The gain or loss derived from NY sources from a nonresident’s sale or exchange of an interest in an entity that is subject to this rule is the total gain or loss for federal income tax purposes from that sale or exchange multiplied by a fraction, the numerator of which is the FMV of the real property located in NY on the date of the sale or exchange and the denominator of which is the FMV of all the assets of the entity on such date.
2017 Amendment – Coops
Then, in 2017, the definition of “real property located in NY” was expanded once again, this time to add an interest in a partnership, LLC, S corporation, or non-publicly traded C corporation with one hundred or fewer shareholders that owns shares of stock in a cooperative housing corporation where the cooperative units relating to the shares are located in NY, provided that the sum of the FMV of the entity’s real property located in NY, plus the FMV of its cooperative shares, and related cooperative units, equals or exceeds fifty percent of all the assets of the entity on the date of the sale or exchange of the nonresident taxpayer’s interest in the entity.
This is no small change when one considers (a) the number of nonresidents with interests in entities that own real estate, including cooperatives, in NY, and (b) estimates that between 70% and 75% of Manhattan’s residential inventory consists of cooperatives. It was also a change that was bound to occur in light of the fact that the IRS concluded long ago that stock in a NY cooperative apartment constitutes real property for many tax purposes, including the like kind exchange rules, and that NY itself has long taxed (since 2004) the gain recognized by nonresidents on their sale of cooperative apartments.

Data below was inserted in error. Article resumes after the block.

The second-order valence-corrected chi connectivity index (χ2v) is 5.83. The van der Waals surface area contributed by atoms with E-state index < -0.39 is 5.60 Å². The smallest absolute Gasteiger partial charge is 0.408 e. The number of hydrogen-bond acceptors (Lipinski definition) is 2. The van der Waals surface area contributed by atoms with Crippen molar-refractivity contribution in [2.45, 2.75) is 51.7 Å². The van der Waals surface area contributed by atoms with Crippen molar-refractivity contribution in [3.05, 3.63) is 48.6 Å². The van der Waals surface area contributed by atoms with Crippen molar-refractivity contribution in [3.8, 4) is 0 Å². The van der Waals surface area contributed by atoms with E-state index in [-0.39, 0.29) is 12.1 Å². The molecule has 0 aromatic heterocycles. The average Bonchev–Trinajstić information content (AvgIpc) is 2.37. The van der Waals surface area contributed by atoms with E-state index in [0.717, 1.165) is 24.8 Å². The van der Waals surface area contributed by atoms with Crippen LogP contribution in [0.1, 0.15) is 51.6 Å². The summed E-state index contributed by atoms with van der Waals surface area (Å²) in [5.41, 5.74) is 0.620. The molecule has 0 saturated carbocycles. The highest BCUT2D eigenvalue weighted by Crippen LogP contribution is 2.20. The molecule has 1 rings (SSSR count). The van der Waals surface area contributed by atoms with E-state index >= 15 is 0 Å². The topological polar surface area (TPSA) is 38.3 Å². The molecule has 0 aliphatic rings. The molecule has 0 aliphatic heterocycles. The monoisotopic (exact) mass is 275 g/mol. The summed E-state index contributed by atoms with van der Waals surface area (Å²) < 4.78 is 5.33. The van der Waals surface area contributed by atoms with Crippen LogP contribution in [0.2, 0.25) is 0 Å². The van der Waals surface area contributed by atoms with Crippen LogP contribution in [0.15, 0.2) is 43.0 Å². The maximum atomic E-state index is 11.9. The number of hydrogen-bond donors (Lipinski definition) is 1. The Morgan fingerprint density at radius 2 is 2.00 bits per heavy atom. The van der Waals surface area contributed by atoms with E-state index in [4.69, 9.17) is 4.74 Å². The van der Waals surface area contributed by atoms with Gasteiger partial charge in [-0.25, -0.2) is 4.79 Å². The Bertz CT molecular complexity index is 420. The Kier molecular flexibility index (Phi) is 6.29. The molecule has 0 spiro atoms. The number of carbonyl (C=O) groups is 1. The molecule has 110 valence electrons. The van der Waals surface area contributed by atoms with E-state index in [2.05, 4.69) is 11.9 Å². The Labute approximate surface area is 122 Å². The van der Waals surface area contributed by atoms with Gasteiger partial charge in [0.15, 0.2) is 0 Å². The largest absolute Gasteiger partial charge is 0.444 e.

The Dept.’s memorandum restates the amended Tax Law, as outlined above, and then explains that a nonresident must include all or part of the gain or loss from the sale or exchange of an interest in any of the above entities in the nonresident’s NY source income if the entity owns:
- real property located in NY, and/or
- shares of stock in a NY cooperative,
and the FMV of all its real property in NY and shares of stock in NY cooperatives equals or exceeds 50% of the FMV of the assets the entity has owned for at least two years on the date of the sale or exchange.
Less than Two Years
According to the memorandum, if all the entity’s assets have been owned for less than two years, then the 50% condition is met.
Fraction of Gain Included
The portion of the gain or loss the nonresident must include in NY source income is the total gain or loss reported on their federal return from that sale or exchange multiplied by the following fraction (determined as of the date of the sale or exchange): (a) the FMV of the entity’s real property in NY and the shares of stock in NY cooperatives, over (b) the FMV of all the assets that the entity owns.
A part-year resident individual – one who is not a statutory resident and who successfully changed domicile during the tax year – is subject to this inclusion rule if they have a sale or exchange of an interest in an entity and the gain or loss on the sale or exchange occurs in the nonresident portion of the tax year.